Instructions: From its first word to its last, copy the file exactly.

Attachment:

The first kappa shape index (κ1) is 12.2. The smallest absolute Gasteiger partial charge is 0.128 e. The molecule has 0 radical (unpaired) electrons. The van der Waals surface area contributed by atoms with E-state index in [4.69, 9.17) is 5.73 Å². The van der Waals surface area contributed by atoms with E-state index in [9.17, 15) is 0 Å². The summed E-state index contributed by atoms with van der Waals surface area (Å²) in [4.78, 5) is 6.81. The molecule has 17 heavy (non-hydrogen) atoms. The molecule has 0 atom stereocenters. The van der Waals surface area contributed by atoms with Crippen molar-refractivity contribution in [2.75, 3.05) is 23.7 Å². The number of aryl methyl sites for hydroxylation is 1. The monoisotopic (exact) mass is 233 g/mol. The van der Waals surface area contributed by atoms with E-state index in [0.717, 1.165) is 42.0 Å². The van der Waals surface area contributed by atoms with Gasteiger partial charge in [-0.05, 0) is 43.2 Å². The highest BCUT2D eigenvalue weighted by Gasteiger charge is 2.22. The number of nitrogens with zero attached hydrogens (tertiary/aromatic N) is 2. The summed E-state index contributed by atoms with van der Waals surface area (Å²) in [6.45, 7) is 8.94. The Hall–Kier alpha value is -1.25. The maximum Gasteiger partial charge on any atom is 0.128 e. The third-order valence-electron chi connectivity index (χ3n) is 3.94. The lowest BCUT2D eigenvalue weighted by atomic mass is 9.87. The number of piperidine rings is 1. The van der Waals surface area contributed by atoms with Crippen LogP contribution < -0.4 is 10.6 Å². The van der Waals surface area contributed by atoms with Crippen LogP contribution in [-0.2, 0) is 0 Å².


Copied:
The first kappa shape index (κ1) is 12.2. The smallest absolute Gasteiger partial charge is 0.128 e. The molecule has 0 radical (unpaired) electrons. The van der Waals surface area contributed by atoms with E-state index in [4.69, 9.17) is 5.73 Å². The van der Waals surface area contributed by atoms with E-state index in [9.17, 15) is 0 Å². The summed E-state index contributed by atoms with van der Waals surface area (Å²) in [4.78, 5) is 6.81. The molecule has 17 heavy (non-hydrogen) atoms. The molecule has 0 atom stereocenters. The van der Waals surface area contributed by atoms with Crippen molar-refractivity contribution in [2.75, 3.05) is 23.7 Å². The number of aryl methyl sites for hydroxylation is 1. The monoisotopic (exact) mass is 233 g/mol. The van der Waals surface area contributed by atoms with E-state index in [0.717, 1.165) is 42.0 Å². The van der Waals surface area contributed by atoms with Gasteiger partial charge in [-0.05, 0) is 43.2 Å². The highest BCUT2D eigenvalue weighted by Gasteiger charge is 2.22. The number of nitrogens with zero attached hydrogens (tertiary/aromatic N) is 2. The summed E-state index contributed by atoms with van der Waals surface area (Å²) in [6.45, 7) is 8.94. The Hall–Kier alpha value is -1.25. The maximum Gasteiger partial charge on any atom is 0.128 e. The third-order valence-electron chi connectivity index (χ3n) is 3.94. The lowest BCUT2D eigenvalue weighted by atomic mass is 9.87. The number of piperidine rings is 1. The van der Waals surface area contributed by atoms with Crippen LogP contribution < -0.4 is 10.6 Å². The van der Waals surface area contributed by atoms with Crippen LogP contribution in [-0.2, 0) is 0 Å².